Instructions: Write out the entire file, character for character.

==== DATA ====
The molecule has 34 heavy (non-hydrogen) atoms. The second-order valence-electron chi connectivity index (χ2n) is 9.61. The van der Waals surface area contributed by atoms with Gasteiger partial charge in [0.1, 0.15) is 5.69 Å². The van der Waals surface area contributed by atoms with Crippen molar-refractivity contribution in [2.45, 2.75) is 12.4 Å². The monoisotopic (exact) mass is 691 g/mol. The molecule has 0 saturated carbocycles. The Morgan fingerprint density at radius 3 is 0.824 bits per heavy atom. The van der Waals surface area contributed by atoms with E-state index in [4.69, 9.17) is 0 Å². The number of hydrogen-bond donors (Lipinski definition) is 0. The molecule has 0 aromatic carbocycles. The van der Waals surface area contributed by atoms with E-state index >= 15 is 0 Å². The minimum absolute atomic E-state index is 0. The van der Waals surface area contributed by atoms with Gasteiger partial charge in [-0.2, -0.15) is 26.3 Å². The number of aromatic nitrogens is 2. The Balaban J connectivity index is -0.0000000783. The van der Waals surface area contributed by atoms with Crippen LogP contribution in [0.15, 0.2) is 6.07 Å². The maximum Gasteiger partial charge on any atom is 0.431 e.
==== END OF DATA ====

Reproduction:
The molecule has 34 heavy (non-hydrogen) atoms. The second-order valence-electron chi connectivity index (χ2n) is 9.61. The van der Waals surface area contributed by atoms with Gasteiger partial charge in [0.1, 0.15) is 5.69 Å². The van der Waals surface area contributed by atoms with Crippen molar-refractivity contribution in [2.45, 2.75) is 12.4 Å². The monoisotopic (exact) mass is 691 g/mol. The molecule has 0 saturated carbocycles. The Morgan fingerprint density at radius 3 is 0.824 bits per heavy atom. The van der Waals surface area contributed by atoms with E-state index in [4.69, 9.17) is 0 Å². The number of hydrogen-bond donors (Lipinski definition) is 0. The molecule has 0 aromatic carbocycles. The van der Waals surface area contributed by atoms with E-state index >= 15 is 0 Å². The minimum absolute atomic E-state index is 0. The van der Waals surface area contributed by atoms with Gasteiger partial charge in [-0.2, -0.15) is 26.3 Å². The number of aromatic nitrogens is 2. The Balaban J connectivity index is -0.0000000783. The van der Waals surface area contributed by atoms with Crippen LogP contribution in [0.15, 0.2) is 6.07 Å². The maximum Gasteiger partial charge on any atom is 0.431 e.